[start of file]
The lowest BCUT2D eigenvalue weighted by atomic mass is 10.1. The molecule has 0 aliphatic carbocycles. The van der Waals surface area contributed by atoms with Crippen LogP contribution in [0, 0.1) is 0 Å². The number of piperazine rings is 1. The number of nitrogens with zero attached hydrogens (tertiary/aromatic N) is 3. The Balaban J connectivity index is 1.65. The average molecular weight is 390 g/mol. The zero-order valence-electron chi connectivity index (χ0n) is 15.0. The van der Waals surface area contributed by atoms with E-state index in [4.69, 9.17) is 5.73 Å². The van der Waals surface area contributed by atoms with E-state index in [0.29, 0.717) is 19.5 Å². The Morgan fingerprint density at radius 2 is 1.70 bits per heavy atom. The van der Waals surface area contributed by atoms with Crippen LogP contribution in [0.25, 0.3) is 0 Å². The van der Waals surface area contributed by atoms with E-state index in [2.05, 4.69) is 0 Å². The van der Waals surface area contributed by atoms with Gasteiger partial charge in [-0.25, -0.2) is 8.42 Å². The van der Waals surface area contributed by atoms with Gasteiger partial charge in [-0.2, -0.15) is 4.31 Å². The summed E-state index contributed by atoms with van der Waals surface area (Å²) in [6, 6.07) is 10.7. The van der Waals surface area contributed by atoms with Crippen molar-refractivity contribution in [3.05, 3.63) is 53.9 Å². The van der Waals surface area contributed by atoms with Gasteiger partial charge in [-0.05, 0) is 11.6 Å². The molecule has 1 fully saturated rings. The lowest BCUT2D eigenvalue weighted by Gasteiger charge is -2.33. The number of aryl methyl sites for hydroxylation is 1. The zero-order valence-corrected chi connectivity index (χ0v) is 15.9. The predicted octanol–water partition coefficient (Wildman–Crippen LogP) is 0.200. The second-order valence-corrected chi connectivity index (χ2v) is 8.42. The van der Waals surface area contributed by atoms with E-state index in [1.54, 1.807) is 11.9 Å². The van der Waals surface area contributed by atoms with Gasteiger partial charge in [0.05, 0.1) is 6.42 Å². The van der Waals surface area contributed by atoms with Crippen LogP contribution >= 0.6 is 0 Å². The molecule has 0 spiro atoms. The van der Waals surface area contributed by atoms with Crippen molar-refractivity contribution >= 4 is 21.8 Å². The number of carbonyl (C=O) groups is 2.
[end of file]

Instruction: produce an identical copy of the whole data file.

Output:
The lowest BCUT2D eigenvalue weighted by atomic mass is 10.1. The molecule has 0 aliphatic carbocycles. The van der Waals surface area contributed by atoms with Crippen LogP contribution in [0, 0.1) is 0 Å². The number of piperazine rings is 1. The number of nitrogens with zero attached hydrogens (tertiary/aromatic N) is 3. The Balaban J connectivity index is 1.65. The average molecular weight is 390 g/mol. The zero-order valence-electron chi connectivity index (χ0n) is 15.0. The van der Waals surface area contributed by atoms with E-state index in [4.69, 9.17) is 5.73 Å². The van der Waals surface area contributed by atoms with E-state index in [0.29, 0.717) is 19.5 Å². The Morgan fingerprint density at radius 2 is 1.70 bits per heavy atom. The van der Waals surface area contributed by atoms with Crippen LogP contribution in [0.25, 0.3) is 0 Å². The van der Waals surface area contributed by atoms with E-state index in [2.05, 4.69) is 0 Å². The van der Waals surface area contributed by atoms with Gasteiger partial charge in [-0.25, -0.2) is 8.42 Å². The van der Waals surface area contributed by atoms with Gasteiger partial charge in [-0.2, -0.15) is 4.31 Å². The summed E-state index contributed by atoms with van der Waals surface area (Å²) in [6, 6.07) is 10.7. The van der Waals surface area contributed by atoms with Crippen molar-refractivity contribution in [3.05, 3.63) is 53.9 Å². The van der Waals surface area contributed by atoms with Gasteiger partial charge in [-0.05, 0) is 11.6 Å². The molecule has 1 fully saturated rings. The lowest BCUT2D eigenvalue weighted by Gasteiger charge is -2.33. The number of aryl methyl sites for hydroxylation is 1. The zero-order valence-corrected chi connectivity index (χ0v) is 15.9. The predicted octanol–water partition coefficient (Wildman–Crippen LogP) is 0.200. The second-order valence-corrected chi connectivity index (χ2v) is 8.42. The van der Waals surface area contributed by atoms with E-state index in [1.54, 1.807) is 11.9 Å². The van der Waals surface area contributed by atoms with Gasteiger partial charge in [0.05, 0.1) is 6.42 Å². The van der Waals surface area contributed by atoms with Crippen LogP contribution >= 0.6 is 0 Å². The molecule has 0 spiro atoms. The van der Waals surface area contributed by atoms with Crippen molar-refractivity contribution >= 4 is 21.8 Å². The number of carbonyl (C=O) groups is 2.